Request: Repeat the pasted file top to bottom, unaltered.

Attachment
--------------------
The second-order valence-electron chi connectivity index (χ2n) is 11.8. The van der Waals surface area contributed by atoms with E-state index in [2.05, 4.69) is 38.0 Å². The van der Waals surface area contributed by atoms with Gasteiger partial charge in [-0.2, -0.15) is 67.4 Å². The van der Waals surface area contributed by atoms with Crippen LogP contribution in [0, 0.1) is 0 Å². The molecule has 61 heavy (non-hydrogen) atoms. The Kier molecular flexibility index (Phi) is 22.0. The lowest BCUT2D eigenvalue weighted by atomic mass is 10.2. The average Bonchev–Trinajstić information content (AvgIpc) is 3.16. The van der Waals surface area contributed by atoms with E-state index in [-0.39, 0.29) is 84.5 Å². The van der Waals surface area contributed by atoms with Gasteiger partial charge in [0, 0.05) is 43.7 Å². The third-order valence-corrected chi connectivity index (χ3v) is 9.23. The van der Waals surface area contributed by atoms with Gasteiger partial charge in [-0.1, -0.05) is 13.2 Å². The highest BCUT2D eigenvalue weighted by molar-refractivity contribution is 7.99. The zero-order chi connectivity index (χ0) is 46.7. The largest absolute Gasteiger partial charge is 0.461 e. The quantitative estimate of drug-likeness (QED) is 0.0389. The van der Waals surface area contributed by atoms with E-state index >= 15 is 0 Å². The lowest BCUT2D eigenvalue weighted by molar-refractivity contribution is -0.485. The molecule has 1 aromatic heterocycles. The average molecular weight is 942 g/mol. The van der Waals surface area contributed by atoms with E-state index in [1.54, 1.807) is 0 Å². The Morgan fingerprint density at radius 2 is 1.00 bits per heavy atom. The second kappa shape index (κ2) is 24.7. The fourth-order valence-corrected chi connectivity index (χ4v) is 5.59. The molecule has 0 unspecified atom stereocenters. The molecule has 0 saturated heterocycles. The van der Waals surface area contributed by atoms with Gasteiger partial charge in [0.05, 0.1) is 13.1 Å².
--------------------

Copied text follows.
The second-order valence-electron chi connectivity index (χ2n) is 11.8. The van der Waals surface area contributed by atoms with E-state index in [2.05, 4.69) is 38.0 Å². The van der Waals surface area contributed by atoms with Gasteiger partial charge in [-0.2, -0.15) is 67.4 Å². The van der Waals surface area contributed by atoms with Crippen LogP contribution in [0, 0.1) is 0 Å². The molecule has 61 heavy (non-hydrogen) atoms. The Kier molecular flexibility index (Phi) is 22.0. The lowest BCUT2D eigenvalue weighted by atomic mass is 10.2. The average Bonchev–Trinajstić information content (AvgIpc) is 3.16. The van der Waals surface area contributed by atoms with E-state index in [-0.39, 0.29) is 84.5 Å². The van der Waals surface area contributed by atoms with Gasteiger partial charge in [0, 0.05) is 43.7 Å². The third-order valence-corrected chi connectivity index (χ3v) is 9.23. The van der Waals surface area contributed by atoms with Gasteiger partial charge in [-0.1, -0.05) is 13.2 Å². The highest BCUT2D eigenvalue weighted by molar-refractivity contribution is 7.99. The zero-order chi connectivity index (χ0) is 46.7. The largest absolute Gasteiger partial charge is 0.461 e. The quantitative estimate of drug-likeness (QED) is 0.0389. The van der Waals surface area contributed by atoms with E-state index >= 15 is 0 Å². The lowest BCUT2D eigenvalue weighted by molar-refractivity contribution is -0.485. The molecule has 1 aromatic heterocycles. The average molecular weight is 942 g/mol. The van der Waals surface area contributed by atoms with E-state index in [1.54, 1.807) is 0 Å². The Morgan fingerprint density at radius 2 is 1.00 bits per heavy atom. The second kappa shape index (κ2) is 24.7. The fourth-order valence-corrected chi connectivity index (χ4v) is 5.59. The molecule has 0 unspecified atom stereocenters. The molecule has 0 saturated heterocycles. The van der Waals surface area contributed by atoms with Gasteiger partial charge in [0.05, 0.1) is 13.1 Å².